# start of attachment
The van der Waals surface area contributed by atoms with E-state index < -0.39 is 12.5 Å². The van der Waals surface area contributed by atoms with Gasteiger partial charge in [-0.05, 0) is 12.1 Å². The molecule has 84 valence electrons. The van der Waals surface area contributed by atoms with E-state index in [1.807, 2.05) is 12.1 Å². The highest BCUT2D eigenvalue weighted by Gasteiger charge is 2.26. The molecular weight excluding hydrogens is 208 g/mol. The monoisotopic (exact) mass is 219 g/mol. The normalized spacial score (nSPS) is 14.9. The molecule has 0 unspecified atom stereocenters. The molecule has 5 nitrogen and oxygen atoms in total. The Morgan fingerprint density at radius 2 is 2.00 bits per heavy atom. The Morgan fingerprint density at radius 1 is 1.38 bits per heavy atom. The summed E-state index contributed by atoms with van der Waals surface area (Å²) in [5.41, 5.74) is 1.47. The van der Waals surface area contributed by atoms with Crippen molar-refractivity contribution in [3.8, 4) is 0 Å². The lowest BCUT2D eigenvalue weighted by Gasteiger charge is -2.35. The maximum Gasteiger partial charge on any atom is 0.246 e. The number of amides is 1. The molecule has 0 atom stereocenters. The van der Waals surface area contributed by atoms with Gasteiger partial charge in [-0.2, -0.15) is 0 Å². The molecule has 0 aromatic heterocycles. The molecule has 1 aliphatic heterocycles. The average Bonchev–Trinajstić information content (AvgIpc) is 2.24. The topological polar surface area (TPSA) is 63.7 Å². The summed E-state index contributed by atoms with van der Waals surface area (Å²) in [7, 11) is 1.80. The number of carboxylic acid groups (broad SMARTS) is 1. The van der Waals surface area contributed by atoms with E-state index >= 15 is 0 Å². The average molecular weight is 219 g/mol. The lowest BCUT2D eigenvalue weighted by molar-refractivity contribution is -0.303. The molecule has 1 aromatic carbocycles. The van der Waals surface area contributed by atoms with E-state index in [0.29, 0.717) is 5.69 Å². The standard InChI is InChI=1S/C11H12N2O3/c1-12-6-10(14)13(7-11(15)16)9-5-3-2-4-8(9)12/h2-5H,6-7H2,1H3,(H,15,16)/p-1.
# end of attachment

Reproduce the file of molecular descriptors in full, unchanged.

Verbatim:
The van der Waals surface area contributed by atoms with E-state index < -0.39 is 12.5 Å². The van der Waals surface area contributed by atoms with Gasteiger partial charge in [-0.05, 0) is 12.1 Å². The molecule has 84 valence electrons. The van der Waals surface area contributed by atoms with E-state index in [1.807, 2.05) is 12.1 Å². The highest BCUT2D eigenvalue weighted by Gasteiger charge is 2.26. The molecular weight excluding hydrogens is 208 g/mol. The monoisotopic (exact) mass is 219 g/mol. The normalized spacial score (nSPS) is 14.9. The molecule has 0 unspecified atom stereocenters. The molecule has 5 nitrogen and oxygen atoms in total. The Morgan fingerprint density at radius 2 is 2.00 bits per heavy atom. The Morgan fingerprint density at radius 1 is 1.38 bits per heavy atom. The summed E-state index contributed by atoms with van der Waals surface area (Å²) in [5.41, 5.74) is 1.47. The van der Waals surface area contributed by atoms with Crippen molar-refractivity contribution in [3.8, 4) is 0 Å². The lowest BCUT2D eigenvalue weighted by Gasteiger charge is -2.35. The maximum Gasteiger partial charge on any atom is 0.246 e. The number of amides is 1. The molecule has 0 atom stereocenters. The van der Waals surface area contributed by atoms with Gasteiger partial charge in [-0.2, -0.15) is 0 Å². The molecule has 0 aromatic heterocycles. The molecule has 1 aliphatic heterocycles. The average Bonchev–Trinajstić information content (AvgIpc) is 2.24. The topological polar surface area (TPSA) is 63.7 Å². The summed E-state index contributed by atoms with van der Waals surface area (Å²) in [7, 11) is 1.80. The number of carboxylic acid groups (broad SMARTS) is 1. The van der Waals surface area contributed by atoms with E-state index >= 15 is 0 Å². The average molecular weight is 219 g/mol. The lowest BCUT2D eigenvalue weighted by molar-refractivity contribution is -0.303. The molecule has 1 aromatic carbocycles. The van der Waals surface area contributed by atoms with E-state index in [0.29, 0.717) is 5.69 Å². The standard InChI is InChI=1S/C11H12N2O3/c1-12-6-10(14)13(7-11(15)16)9-5-3-2-4-8(9)12/h2-5H,6-7H2,1H3,(H,15,16)/p-1.